The new documentary film, I Knew It Was You: Rediscovering John Cazale, adopts its genius title from maybe the most powerful and subtextually disturbing scenes from The Godfather Part Two. In this scene Al Pacino’s Michael Corleone, his eyes hollow and inhuman, stalks through a ballroom in Havana, Cuba. Coming across his ostracized older brother Fredo, (played by Cazale), Michael’s hands lunge forward and grab his brother firmly around the head. “I knew it was you Fredo; you broke my heart.” Michael says in a half moan half snarl, after ferociously kissing Fredo. “You broke my heart!” Fredo wrestles free of his younger brother’s grip before slumping away and disappearing broken into the crowd. However, the viewer knows that this familial conflict has not yet been settled. Michael has just delivered the kiss of death.
Richard Shepard’s documentary is a lean, sparse retrospective on Cazale’s tragically short cinematic career and life. The structure of the film basically provides a brief glimpse into the five major films, (The Godfather, The Godfather Part Two, The Conversation, Dog Day Afternoon, and finally The Deer Hunter), that Cazale made an appearance in before his death from bone cancer in 1978. These are inter-spaced with interviews featuring a plethora of cinematic actor and director heavyweights whose collaborations with Cazale produced some of the most influential and beloved films from the 1970‘s.
The efficacy of the film comes from how it is able to not only illuminate Cazale’s remarkable talent, but also the personal and professional impact that he had on other actors with more notoriety. Most of the interviewees, (including big shots like Robert De Niro, Al Pacino, Meryl Streep, and Gene Hackman), are well chosen, relevant due to their work with John, and extremely heartfelt in their responses. However, the director also provides time for the inclusion of Phillip Seymour Hoffman and Sam, (I was in Galaxy Quest), Rockwell. Their contributions never transcend the level of simple fan worship.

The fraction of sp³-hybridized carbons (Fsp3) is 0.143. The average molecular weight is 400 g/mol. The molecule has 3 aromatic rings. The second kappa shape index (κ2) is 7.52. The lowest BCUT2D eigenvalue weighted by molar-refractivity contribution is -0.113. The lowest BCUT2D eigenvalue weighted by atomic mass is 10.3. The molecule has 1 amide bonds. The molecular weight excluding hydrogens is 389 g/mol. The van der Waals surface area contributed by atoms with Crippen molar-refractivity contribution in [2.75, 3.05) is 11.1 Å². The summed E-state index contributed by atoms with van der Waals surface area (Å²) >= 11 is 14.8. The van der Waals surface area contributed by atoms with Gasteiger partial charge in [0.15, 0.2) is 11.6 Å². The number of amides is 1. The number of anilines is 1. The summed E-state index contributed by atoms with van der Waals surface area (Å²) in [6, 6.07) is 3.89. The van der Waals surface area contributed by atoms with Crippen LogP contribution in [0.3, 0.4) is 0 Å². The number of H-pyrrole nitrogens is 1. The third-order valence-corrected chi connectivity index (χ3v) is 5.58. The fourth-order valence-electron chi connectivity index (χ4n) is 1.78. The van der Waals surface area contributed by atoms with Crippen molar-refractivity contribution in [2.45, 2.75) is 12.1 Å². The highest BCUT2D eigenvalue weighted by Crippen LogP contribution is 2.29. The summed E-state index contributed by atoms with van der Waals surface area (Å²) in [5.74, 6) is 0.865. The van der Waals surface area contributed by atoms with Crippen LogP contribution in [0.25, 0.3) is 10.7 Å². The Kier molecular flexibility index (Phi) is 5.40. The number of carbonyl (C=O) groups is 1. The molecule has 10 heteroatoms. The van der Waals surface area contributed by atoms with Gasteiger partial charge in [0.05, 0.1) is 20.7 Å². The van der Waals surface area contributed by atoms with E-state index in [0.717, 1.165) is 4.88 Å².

My most significant issue with the film was that it left me wanted more. For a film claiming to be a “rediscovering” of a specific talent and man there is not enough material that really differentiates from what you could find through an internet search on Cazale in about five seconds. In fact, one of the most valuable segments of the DVD lies in an extended interview with Al Pacino, that is found in the DVD bonus features. Through this interview Pacino, who, aside from Meryl Streep, probably had the most significant relationship with John out of all the interviewees, fully and candidly articulates his thoughts about John’s talent, who he was as a man, and revelatory information regarding their experiences working on certain projects together. This interview is also the most emotionally involving, especially during a segment where Pacino finds himself momentarily incapacitated by grief.
A central topic that the film attempts to address is the possible reason for why Cazale never received the level of attention, or became the recipient of the sheer number of accolades as some of his cinematic peers. While never fully establishing an answer, the documentary maintains a pervasively negative stance towards Cazale’s continuing relative anonymity to the average movie-goer. However, upon watching the film I was consumed by a different feeling towards this very issue. There have been many actors who rose to world-wide predominance in the 1970’s but long ago began to descend into shameful self-parody. For John Cazale, while his cinematic career was sadly brief, he left a profound legacy as the quintessential supporting male actor. His work in each 70‘s classic is sharp, moving, and inimitable. Similar to Michael Corleone’s reaction in the Godfather, when he finally learns that his brother has been behind everything, viewers might not have always known Cazale’s name as they watched each one of his films. However, his presence and undeniable contribution to each film was always felt.